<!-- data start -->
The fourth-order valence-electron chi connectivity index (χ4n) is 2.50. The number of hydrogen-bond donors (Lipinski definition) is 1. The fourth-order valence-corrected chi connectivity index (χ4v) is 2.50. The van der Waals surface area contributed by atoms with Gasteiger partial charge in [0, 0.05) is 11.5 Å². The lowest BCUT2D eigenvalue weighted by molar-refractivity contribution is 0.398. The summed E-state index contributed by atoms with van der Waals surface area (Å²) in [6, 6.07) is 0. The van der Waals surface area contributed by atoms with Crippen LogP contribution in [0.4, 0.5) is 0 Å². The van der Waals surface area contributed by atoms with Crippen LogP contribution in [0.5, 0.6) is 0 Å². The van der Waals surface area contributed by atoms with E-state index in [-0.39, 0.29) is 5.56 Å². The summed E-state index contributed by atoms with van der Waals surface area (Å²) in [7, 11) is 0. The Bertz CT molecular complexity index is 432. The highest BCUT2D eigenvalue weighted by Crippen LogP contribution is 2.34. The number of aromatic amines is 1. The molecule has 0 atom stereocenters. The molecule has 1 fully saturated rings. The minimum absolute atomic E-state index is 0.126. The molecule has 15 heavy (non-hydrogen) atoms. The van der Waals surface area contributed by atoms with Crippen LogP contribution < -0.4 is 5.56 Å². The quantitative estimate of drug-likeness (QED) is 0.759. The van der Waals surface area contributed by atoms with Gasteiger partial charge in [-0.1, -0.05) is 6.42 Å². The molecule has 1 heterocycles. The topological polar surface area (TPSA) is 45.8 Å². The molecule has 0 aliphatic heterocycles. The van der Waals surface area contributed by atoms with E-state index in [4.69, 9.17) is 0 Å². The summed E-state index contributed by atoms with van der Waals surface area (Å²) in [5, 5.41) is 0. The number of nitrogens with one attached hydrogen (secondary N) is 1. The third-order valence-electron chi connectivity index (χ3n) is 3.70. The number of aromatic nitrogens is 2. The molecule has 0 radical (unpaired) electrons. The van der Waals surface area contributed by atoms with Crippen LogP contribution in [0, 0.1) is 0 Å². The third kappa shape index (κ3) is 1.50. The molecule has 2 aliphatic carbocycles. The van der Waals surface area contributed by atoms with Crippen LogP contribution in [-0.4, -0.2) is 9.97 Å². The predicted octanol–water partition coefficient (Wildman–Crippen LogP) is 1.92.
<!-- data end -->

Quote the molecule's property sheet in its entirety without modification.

The fourth-order valence-electron chi connectivity index (χ4n) is 2.50. The number of hydrogen-bond donors (Lipinski definition) is 1. The fourth-order valence-corrected chi connectivity index (χ4v) is 2.50. The van der Waals surface area contributed by atoms with Gasteiger partial charge in [0, 0.05) is 11.5 Å². The lowest BCUT2D eigenvalue weighted by molar-refractivity contribution is 0.398. The summed E-state index contributed by atoms with van der Waals surface area (Å²) in [6, 6.07) is 0. The van der Waals surface area contributed by atoms with Crippen LogP contribution in [0.4, 0.5) is 0 Å². The van der Waals surface area contributed by atoms with Crippen LogP contribution in [0.5, 0.6) is 0 Å². The van der Waals surface area contributed by atoms with E-state index in [-0.39, 0.29) is 5.56 Å². The summed E-state index contributed by atoms with van der Waals surface area (Å²) in [7, 11) is 0. The Bertz CT molecular complexity index is 432. The highest BCUT2D eigenvalue weighted by Crippen LogP contribution is 2.34. The number of aromatic amines is 1. The molecule has 0 atom stereocenters. The molecule has 1 fully saturated rings. The minimum absolute atomic E-state index is 0.126. The molecule has 15 heavy (non-hydrogen) atoms. The van der Waals surface area contributed by atoms with Crippen LogP contribution < -0.4 is 5.56 Å². The quantitative estimate of drug-likeness (QED) is 0.759. The van der Waals surface area contributed by atoms with Gasteiger partial charge in [-0.1, -0.05) is 6.42 Å². The molecule has 1 heterocycles. The topological polar surface area (TPSA) is 45.8 Å². The molecule has 0 aliphatic heterocycles. The van der Waals surface area contributed by atoms with E-state index in [4.69, 9.17) is 0 Å². The summed E-state index contributed by atoms with van der Waals surface area (Å²) in [5, 5.41) is 0. The number of nitrogens with one attached hydrogen (secondary N) is 1. The third-order valence-electron chi connectivity index (χ3n) is 3.70. The number of aromatic nitrogens is 2. The molecule has 0 radical (unpaired) electrons. The van der Waals surface area contributed by atoms with Crippen LogP contribution in [0, 0.1) is 0 Å². The third kappa shape index (κ3) is 1.50. The molecule has 2 aliphatic carbocycles. The van der Waals surface area contributed by atoms with Crippen LogP contribution in [-0.4, -0.2) is 9.97 Å². The predicted octanol–water partition coefficient (Wildman–Crippen LogP) is 1.92.